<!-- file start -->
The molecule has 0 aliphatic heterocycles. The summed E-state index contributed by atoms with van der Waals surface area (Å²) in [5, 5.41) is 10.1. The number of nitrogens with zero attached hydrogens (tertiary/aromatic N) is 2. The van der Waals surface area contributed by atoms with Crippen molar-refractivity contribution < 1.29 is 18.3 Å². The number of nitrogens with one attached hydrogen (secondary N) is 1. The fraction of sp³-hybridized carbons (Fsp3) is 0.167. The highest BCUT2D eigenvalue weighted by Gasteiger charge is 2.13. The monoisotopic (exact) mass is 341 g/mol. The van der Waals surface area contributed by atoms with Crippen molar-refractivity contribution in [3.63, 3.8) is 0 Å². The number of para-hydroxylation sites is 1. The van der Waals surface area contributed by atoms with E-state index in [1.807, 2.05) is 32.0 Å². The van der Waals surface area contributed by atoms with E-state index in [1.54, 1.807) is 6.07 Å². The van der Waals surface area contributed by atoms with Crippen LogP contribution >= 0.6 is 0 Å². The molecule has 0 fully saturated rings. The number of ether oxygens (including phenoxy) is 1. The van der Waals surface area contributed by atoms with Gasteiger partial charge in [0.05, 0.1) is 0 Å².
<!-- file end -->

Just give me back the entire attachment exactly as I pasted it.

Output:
The molecule has 0 aliphatic heterocycles. The summed E-state index contributed by atoms with van der Waals surface area (Å²) in [5, 5.41) is 10.1. The number of nitrogens with zero attached hydrogens (tertiary/aromatic N) is 2. The van der Waals surface area contributed by atoms with Crippen molar-refractivity contribution < 1.29 is 18.3 Å². The number of nitrogens with one attached hydrogen (secondary N) is 1. The fraction of sp³-hybridized carbons (Fsp3) is 0.167. The highest BCUT2D eigenvalue weighted by Gasteiger charge is 2.13. The monoisotopic (exact) mass is 341 g/mol. The van der Waals surface area contributed by atoms with Crippen molar-refractivity contribution in [3.63, 3.8) is 0 Å². The number of para-hydroxylation sites is 1. The van der Waals surface area contributed by atoms with E-state index in [1.807, 2.05) is 32.0 Å². The van der Waals surface area contributed by atoms with E-state index in [1.54, 1.807) is 6.07 Å². The van der Waals surface area contributed by atoms with Crippen LogP contribution >= 0.6 is 0 Å². The molecule has 0 fully saturated rings. The number of ether oxygens (including phenoxy) is 1. The van der Waals surface area contributed by atoms with Gasteiger partial charge in [0.05, 0.1) is 0 Å².